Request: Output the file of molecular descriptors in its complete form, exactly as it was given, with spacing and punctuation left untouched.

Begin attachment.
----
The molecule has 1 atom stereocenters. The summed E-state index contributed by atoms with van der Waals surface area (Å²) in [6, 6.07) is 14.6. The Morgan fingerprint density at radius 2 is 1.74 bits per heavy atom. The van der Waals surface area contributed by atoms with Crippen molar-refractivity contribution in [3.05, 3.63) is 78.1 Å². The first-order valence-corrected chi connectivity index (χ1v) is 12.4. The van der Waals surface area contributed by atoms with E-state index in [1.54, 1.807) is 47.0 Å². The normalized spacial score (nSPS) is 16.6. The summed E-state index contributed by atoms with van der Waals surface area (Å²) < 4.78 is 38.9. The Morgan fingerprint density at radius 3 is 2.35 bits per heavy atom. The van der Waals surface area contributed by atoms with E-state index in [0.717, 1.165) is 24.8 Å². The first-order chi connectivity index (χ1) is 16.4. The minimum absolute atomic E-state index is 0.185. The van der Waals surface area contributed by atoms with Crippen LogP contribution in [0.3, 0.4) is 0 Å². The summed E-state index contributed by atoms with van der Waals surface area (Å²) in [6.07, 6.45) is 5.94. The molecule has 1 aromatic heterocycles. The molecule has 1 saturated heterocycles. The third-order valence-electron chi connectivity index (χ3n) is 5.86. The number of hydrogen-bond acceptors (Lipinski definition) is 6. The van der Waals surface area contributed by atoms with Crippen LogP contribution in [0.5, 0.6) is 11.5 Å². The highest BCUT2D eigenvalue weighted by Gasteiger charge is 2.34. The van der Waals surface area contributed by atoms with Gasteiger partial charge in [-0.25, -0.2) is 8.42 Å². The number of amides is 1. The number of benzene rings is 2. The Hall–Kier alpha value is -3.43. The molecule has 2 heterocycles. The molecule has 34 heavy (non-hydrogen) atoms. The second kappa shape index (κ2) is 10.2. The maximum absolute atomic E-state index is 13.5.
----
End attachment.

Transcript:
The molecule has 1 atom stereocenters. The summed E-state index contributed by atoms with van der Waals surface area (Å²) in [6, 6.07) is 14.6. The Morgan fingerprint density at radius 2 is 1.74 bits per heavy atom. The van der Waals surface area contributed by atoms with Crippen molar-refractivity contribution in [3.05, 3.63) is 78.1 Å². The first-order valence-corrected chi connectivity index (χ1v) is 12.4. The van der Waals surface area contributed by atoms with E-state index in [1.54, 1.807) is 47.0 Å². The normalized spacial score (nSPS) is 16.6. The summed E-state index contributed by atoms with van der Waals surface area (Å²) < 4.78 is 38.9. The Morgan fingerprint density at radius 3 is 2.35 bits per heavy atom. The van der Waals surface area contributed by atoms with E-state index in [0.717, 1.165) is 24.8 Å². The first-order chi connectivity index (χ1) is 16.4. The minimum absolute atomic E-state index is 0.185. The van der Waals surface area contributed by atoms with Crippen LogP contribution in [0.3, 0.4) is 0 Å². The summed E-state index contributed by atoms with van der Waals surface area (Å²) in [6.07, 6.45) is 5.94. The molecule has 1 aromatic heterocycles. The molecule has 1 saturated heterocycles. The third-order valence-electron chi connectivity index (χ3n) is 5.86. The number of hydrogen-bond acceptors (Lipinski definition) is 6. The van der Waals surface area contributed by atoms with Crippen LogP contribution in [0.5, 0.6) is 11.5 Å². The highest BCUT2D eigenvalue weighted by Gasteiger charge is 2.34. The van der Waals surface area contributed by atoms with Gasteiger partial charge in [-0.25, -0.2) is 8.42 Å². The number of amides is 1. The number of benzene rings is 2. The Hall–Kier alpha value is -3.43. The molecule has 2 heterocycles. The molecule has 34 heavy (non-hydrogen) atoms. The second kappa shape index (κ2) is 10.2. The maximum absolute atomic E-state index is 13.5.